One of many examples of the corruption of a public policy organization is that of the American Legislative Exchange Council (ALEC). ALEC is a Washington D.C. based organization that develops legislation that advances tough-on-crime legislation and free-market principles such as privatization. It is because of ALEC’s ability to pass legislature that increases the conviction rates of criminals that two of the largest privatized prison companies in the industry are major contributors to their funding. Corrections Corporation of America (CCA) and The GEO Group, along with other corporations, provide most of the funding for ALEC’s operating budget and influence its political agenda through participation in policy task forces.

Another example of the private prison industries ability to corrupt public sectors, besides substantial contributions to organizations that will support their corrupt agenda, is the incentive of high paying positions at their companies for public officials.[9] Private firms constantly provide high paid positions to former public officials, in return for political support. For instance, in the case of Frank Prewitt, an ex-commissioner for the Alaska Department of Corrections, it is obvious that a private company bribed him after he spoke out against prison privatization within Alaska. In his memos he stated that due to “public safety concerns” and the state’s “demographics,” building private prisons in Alaska was not a good idea. Two years later, he became the President of Allvest Inc., a private corrections company, and presumably has changed his stance. By providing public officials with lucrative job offers the private correctional facilities manage to directly influence policies made regarding their expansion in the U.S., as well as maximization of their profits.

As stated earlier, the fourteenth amendment states that each American citizen is entitled to due process. In accordance to this amendment, one would expect to, if charged with a crime, be subjected to a fair trial. A fair trial entails having a judge without any pre-determined decisions in their mind, as well as one who is completely impartial to the matters of the trial. Though this seems obvious, this is not the case with many judges being corrupted by the privatization industry. There are an overwhelming amount of examples of the corruption of judges, as well as police officers, who are paid by private prisons to incarcerate innocent men, women, and children, and extend their sentences for as long as possible.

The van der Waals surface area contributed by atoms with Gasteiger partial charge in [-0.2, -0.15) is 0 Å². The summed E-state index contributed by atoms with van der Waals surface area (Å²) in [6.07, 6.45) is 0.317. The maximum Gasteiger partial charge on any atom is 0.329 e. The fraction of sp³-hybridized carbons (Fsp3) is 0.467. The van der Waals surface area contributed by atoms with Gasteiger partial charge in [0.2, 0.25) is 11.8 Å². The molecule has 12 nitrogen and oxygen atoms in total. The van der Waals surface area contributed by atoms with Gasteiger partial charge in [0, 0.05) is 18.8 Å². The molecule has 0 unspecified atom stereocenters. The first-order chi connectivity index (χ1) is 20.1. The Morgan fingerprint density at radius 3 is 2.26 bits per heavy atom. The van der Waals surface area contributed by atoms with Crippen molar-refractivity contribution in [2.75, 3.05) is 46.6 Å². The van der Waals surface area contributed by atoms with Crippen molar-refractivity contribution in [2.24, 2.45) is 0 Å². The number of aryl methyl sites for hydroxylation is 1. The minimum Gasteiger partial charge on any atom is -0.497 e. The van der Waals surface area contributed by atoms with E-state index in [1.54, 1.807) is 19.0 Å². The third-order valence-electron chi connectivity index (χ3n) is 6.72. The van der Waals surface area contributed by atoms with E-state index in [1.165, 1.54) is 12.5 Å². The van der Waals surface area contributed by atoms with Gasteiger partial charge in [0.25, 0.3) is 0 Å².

In 2008, two Pennsylvania judges plead guilty to tax evasion and wire fraud in a scheme that involved sending thousands of juveniles to two private detention centers in exchange for $2.6 million in kickbacks. The scandal involving Judge Mark A. Ciavarella Jr., who ran that juvenile court for 12 years, and Judge Michael T. Conahan, a colleague on the county’s Court of Common Pleas, was referred to as “the biggest legal scandal in state history.”[10] Due to the fact that judges have the ability to sentence people based on their own whim, there have been dozens of cases of corruption and bribery facilitated by private prison corporations. Not only are the judges corrupted but so too are the police officers.